Harlem offered the well dressed, gloved and hat young ladies leaving church on Sunday afternoon, and meeting in Snookie’s Sugar Bowl on 7th avenue, to exchange small talk over ice cream and pie. Harlem offered many watering holes and ice cream soda holes where young people could meet and learn the rules of polite and acceptable behavior.

Behavior were shaped and supervised by these watering holes by owners and managers of these Black owned businesses. Harlem offered an opportunity for advancement and change. Paying attention in school would be rewarded with a full scholarship to the City College. Admission into the college was the fastest key to upward mobility. Harlem residents knew that education was the key to the future of anywhere. High schools accepting the Harlem residents prepared them for the world of gainful employment, or the College of academic professional studies. This resulted in mobility. Education means economic improvement and economic improvement often means a chance to try a different neighborhood. The flight of the Harlem educated resulted in a void that was difficult to fill. Harlem welcomed new comers to the neighborhood, but the new comers had no role models.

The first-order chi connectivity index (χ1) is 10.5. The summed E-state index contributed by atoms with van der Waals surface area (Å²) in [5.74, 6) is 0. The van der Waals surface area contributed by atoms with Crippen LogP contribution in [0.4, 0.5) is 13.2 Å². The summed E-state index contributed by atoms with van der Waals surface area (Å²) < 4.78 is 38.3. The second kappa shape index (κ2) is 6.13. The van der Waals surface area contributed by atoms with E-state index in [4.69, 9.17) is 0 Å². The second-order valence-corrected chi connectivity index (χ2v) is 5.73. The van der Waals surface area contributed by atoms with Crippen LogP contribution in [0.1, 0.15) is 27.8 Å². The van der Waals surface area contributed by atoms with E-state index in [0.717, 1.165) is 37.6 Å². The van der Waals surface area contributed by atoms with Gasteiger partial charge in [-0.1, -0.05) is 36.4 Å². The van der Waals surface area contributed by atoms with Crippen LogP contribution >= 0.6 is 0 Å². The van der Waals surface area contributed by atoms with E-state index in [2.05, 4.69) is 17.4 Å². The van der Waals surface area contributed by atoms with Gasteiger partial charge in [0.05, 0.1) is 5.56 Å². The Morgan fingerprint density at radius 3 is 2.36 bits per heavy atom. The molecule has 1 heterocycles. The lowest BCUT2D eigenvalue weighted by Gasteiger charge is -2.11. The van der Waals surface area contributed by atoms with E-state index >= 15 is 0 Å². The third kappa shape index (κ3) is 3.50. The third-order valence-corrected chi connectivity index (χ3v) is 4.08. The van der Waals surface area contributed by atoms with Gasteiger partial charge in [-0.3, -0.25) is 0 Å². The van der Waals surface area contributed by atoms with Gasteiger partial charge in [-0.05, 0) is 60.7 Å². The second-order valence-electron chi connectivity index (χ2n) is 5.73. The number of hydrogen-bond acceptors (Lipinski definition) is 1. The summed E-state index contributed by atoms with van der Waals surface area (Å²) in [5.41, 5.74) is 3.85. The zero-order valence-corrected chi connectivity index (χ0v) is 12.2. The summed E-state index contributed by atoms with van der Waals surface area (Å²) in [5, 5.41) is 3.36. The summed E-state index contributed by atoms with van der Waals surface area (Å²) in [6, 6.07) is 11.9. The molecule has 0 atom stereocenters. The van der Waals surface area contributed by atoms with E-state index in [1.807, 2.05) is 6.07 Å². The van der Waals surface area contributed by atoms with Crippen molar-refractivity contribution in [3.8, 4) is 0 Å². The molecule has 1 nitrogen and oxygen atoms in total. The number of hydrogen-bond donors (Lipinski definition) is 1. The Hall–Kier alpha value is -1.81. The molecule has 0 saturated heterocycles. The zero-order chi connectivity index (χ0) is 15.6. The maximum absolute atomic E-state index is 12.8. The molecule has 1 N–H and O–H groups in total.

The height of the renaissance was followed by the flight of the culture code holders of Harlem. The fight for rights in the outer world may have caused a loss of the understanding of the human drive for self-determination. Somewhere along the way, Harlem lost its ability to self governs itself from inside of homes and churches. Somewhere along the way Harlem lost the understanding of the value of education as the key to all dreams.

Somewhere along the way, Harlem gave itself permissions to accept the rejects from the teachers and policemen being given work assignments from the city. Somewhere along the way, some parents decided to enter into battle zones with some teachers in some schools. Somewhere along the way, children caught the idea that to know was wrong, and the ability to demonstrate ignorance was something to be celebrated the streets became the teacher. The music industry influenced the street. Gone were the sounds of romantic love flowing from the pens of creative poets, helping young men express feelings for young women.